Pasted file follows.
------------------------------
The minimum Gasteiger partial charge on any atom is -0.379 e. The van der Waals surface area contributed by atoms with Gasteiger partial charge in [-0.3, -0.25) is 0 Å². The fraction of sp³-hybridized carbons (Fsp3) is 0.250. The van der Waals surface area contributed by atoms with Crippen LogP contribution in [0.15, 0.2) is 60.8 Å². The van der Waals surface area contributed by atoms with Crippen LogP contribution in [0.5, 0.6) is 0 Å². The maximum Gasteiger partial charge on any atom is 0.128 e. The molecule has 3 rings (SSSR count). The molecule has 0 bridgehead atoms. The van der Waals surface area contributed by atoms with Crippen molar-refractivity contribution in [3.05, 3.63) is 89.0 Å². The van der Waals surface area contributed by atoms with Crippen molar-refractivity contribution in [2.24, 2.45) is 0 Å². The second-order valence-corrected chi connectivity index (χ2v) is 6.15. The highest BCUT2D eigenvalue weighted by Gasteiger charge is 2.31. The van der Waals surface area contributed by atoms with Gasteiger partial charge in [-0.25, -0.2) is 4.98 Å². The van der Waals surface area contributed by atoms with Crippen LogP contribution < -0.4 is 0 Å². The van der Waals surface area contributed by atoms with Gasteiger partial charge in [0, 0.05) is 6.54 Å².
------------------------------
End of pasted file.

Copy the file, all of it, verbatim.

The minimum Gasteiger partial charge on any atom is -0.379 e. The van der Waals surface area contributed by atoms with Gasteiger partial charge in [-0.3, -0.25) is 0 Å². The fraction of sp³-hybridized carbons (Fsp3) is 0.250. The van der Waals surface area contributed by atoms with Crippen LogP contribution in [0.15, 0.2) is 60.8 Å². The van der Waals surface area contributed by atoms with Crippen LogP contribution in [0.5, 0.6) is 0 Å². The maximum Gasteiger partial charge on any atom is 0.128 e. The molecule has 3 rings (SSSR count). The molecule has 0 bridgehead atoms. The van der Waals surface area contributed by atoms with Crippen molar-refractivity contribution in [3.05, 3.63) is 89.0 Å². The van der Waals surface area contributed by atoms with Crippen molar-refractivity contribution in [2.24, 2.45) is 0 Å². The second-order valence-corrected chi connectivity index (χ2v) is 6.15. The highest BCUT2D eigenvalue weighted by Gasteiger charge is 2.31. The van der Waals surface area contributed by atoms with Gasteiger partial charge in [-0.25, -0.2) is 4.98 Å². The van der Waals surface area contributed by atoms with Crippen LogP contribution < -0.4 is 0 Å². The van der Waals surface area contributed by atoms with Gasteiger partial charge in [0, 0.05) is 6.54 Å².